Christmas in Glenlea

Thom DickFamily, Featured2 Comments

Christmas is full of traditions. In a previous post I wrote about the anticipation of that day with the season of Advent and our silly little tradition of giving small gifts in baskets before Advent Sunday breakfast, but that barely scratches the surface of Christmas traditions in our Glenlea home.

For example, as much as you might look forward to presents and family there was always the added benefit of NOT having to gather eggs on Christmas (making for a TON of eggs on Boxing Day, but deferred torture was always better). Our gatherings were condensed with Dad’s family celebrating on Christmas day and Mom’s on Boxing Day, which left Christmas Eve as our family’s day for presents. Although this messed up the concept of Santa delivering presents from a young age, it was terribly fun to spend the evening in this way – and we continue the tradition today. Actually our kids get to open present even earlier on Christmas Eve morning.

Each event had special moments and many special memories; singing Christmas carols notwithstanding. And the food was amazing! Our family always had appetizers on Christmas Eve, after the church Sunday School program of course. (The program was a bit of an annoyance I might add, absolutely interrupting the anticipation of the season and the last obstacle between me and my presents.) We always had the standard Christmas Even food, like meat buns and shrimp rings but my mom also liked to throw in at least one curve ball each year. I’ll never forget those nasty, oily smoked oysters.

My favourite unique tradition however is that my mom didn’t wrap gifts. I don’t know if she just didn’t like wrapping or if she thought it a waste of time given how fast we would rip it apart – it certainly wasn’t an ecological reason – regardless we used cloth bags. I’m pretty sure my mom made them herself, so a little effort on the front end saved a bunch of time as they were reused each year. Of course this meant that you needed quite a few bags and of varying sizes and dimensions and invariably there would be some gifts that were left naked. This didn’t matter though because all our presents were just heaped in a big pile for each kid and covered with a blanket anyways. In fact there were years when my mom didn’t even have cloth bags and we would “open” gifts by grabbing the blanket by a corner and ripping it off all our presents at once. This may seem anti-climatic (especially for my wife whose family painstakingly opened one gift at a time in rotation between family members, ugh) but in reality, the present together were the climax so why draw it out any longer than you have to?

The piles would be set up before church with each of us kids hiding in our rooms while mom and dad loaded the goods into the playroom. I remember one time as a child trying to sneak a peek at the piles before church and my brother caught me. I lied (poorly) to him saying I had been walking with my eyes closed and had missed the stairs and just “ended up” by the presents. Good grief. Lying on Christmas.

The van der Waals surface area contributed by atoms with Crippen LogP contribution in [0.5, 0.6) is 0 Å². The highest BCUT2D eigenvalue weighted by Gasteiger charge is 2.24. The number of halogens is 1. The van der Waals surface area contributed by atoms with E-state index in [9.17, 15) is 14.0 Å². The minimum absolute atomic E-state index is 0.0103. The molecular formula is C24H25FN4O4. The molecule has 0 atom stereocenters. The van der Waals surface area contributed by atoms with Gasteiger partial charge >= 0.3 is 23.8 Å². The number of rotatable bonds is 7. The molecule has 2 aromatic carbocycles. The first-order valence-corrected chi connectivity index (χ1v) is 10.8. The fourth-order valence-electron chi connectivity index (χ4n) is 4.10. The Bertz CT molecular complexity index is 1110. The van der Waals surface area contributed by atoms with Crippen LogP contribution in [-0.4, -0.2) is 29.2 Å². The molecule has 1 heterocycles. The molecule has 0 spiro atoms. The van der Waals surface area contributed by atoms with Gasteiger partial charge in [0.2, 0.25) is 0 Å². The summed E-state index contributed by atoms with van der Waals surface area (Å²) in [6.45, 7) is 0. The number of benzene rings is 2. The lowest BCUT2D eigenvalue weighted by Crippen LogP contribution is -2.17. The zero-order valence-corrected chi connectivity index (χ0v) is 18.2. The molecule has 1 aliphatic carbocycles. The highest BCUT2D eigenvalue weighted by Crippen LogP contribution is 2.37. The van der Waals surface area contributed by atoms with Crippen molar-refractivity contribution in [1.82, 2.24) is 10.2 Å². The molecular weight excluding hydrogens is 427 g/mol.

Our family was also a bit unique in how the presents were bought. All of kids knew how much our parents spent on Christmas presents (always fair and even between children), so we would prioritize our gifts accordingly. This is probably very common, but we would often tell Mom to get us a smaller similar gift to the one we wanted if we knew that it would blow our Christmas allotment, with the full stated intention of exchanging it for the bigger version after our Christmas cheques had been gathered. We also believed in the principle of making sure that books were good before giving them as presents (in other words we read gift books ourselves before wrapping them.) I had no idea just how crass this was until my wife pointed it out. Like, why wouldn’t we enjoy the CD while we can?

I love my family, past and present and our traditions, they give rhythm to life and bring anticipated joy to our lives. You young parents out there, in particular, should give thought to some of the traditions that you want to establish for your kids. Those traditions become a way to remember good family times. And if you don’t have any traditions (which would be a sort of tradition in itself, I suppose) start this year. Kids actually find security in some predictability even in great times like Christmas.


Grandpa and Grandma Dick at our Christmas Eve celebration.

Grandpa and Grandma Dick at our Christmas Eve celebration.

2 Comments on “Christmas in Glenlea”

  1. This was very cool to read! I love the idea of cloth bags! 🙂
    We were just talking with friends yesterday about the whole wait in the other room while parents brought the presents out thing. Must have been a common thing then (maybe in many Menno circles?)

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